One of the more prescient and important books I've had the pleasure of reading. Prescient, because the trends Boorstin reported on have exploded today with the advent of social media, live video chatting, etc. Important, because Boorstin includes ourselves as at least complicit, even integral, in the proliferation of the soporific, hypnotic proliferation of what he terms "the image"; it is not a matter of truth and lies, and we cannot blame the usual boogeymen (the Organization Man, the public r ...more
David Becker
Sep 17, 2015 David Becker rated it it was amazing
Although written 50 years ago, this is still a tremendously incisive and readable look at the cultural bubble America was constructing as a substitute for reality. Boorstin, one of the great American thinkers of the last century, is right on the mark and eerily predictive as examines celebrity culture, the waroing role of "hero," the homogenization of world culture and other aspects of his broad theme. I found myself pausing to wonder a few time every chapter how he possibly could have made sens ...more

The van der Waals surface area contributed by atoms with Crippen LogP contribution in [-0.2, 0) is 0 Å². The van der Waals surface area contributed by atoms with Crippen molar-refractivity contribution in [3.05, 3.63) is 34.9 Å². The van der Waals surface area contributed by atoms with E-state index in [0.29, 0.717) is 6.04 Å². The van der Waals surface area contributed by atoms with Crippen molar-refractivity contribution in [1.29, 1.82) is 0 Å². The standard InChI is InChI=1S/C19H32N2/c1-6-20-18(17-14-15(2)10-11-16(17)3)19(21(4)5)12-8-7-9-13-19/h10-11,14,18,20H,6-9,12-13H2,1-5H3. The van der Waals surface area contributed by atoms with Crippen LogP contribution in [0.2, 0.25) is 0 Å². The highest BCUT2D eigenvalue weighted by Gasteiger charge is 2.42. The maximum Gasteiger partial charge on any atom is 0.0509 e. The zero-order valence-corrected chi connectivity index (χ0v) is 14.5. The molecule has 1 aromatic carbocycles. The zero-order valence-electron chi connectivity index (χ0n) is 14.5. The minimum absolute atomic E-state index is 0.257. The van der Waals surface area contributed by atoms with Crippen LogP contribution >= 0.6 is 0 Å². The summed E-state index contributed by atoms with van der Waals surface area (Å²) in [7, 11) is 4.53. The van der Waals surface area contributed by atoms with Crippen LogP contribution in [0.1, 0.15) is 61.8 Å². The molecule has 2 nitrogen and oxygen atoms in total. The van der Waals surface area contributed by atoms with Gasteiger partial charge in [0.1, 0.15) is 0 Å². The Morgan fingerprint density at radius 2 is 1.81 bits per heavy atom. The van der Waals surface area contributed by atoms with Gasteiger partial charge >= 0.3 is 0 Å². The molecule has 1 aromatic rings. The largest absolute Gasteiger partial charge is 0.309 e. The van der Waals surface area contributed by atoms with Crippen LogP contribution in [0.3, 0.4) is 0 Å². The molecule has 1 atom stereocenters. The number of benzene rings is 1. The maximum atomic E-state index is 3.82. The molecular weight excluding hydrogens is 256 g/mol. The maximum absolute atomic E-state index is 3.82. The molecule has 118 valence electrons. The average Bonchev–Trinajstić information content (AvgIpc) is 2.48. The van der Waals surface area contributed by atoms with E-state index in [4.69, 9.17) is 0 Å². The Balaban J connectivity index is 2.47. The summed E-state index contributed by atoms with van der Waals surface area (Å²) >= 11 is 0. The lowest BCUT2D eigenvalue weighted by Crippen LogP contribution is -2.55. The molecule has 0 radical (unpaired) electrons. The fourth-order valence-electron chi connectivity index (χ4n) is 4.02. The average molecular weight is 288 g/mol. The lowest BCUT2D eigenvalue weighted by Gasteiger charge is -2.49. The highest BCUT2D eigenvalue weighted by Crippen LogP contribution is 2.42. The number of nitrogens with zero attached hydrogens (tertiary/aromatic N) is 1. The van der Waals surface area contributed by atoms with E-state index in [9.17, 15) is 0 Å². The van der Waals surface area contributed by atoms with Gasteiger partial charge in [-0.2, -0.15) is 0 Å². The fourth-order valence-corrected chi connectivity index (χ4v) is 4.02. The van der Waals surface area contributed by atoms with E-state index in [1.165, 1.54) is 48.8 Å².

Dec 26, 2007 Bob rated it really liked it
Published in 1961, at a point that now feels like it was the dawn of the age of fraud, though really it was already several decades underway even then. Falling chronogically and philosophically somewhere between Benjamin's "The Work of Art in the Age of Mechanical Reproduction" and Baudrillard's "America", Boorstin coined the phrase "pseudo-event" which has stuck around, and tried to coin "the Graphic Revolution" (by which he means mechanical reproduction) which didn't quite catch on.
The chapte
Oct 15, 2013 Stephen rated it it was amazing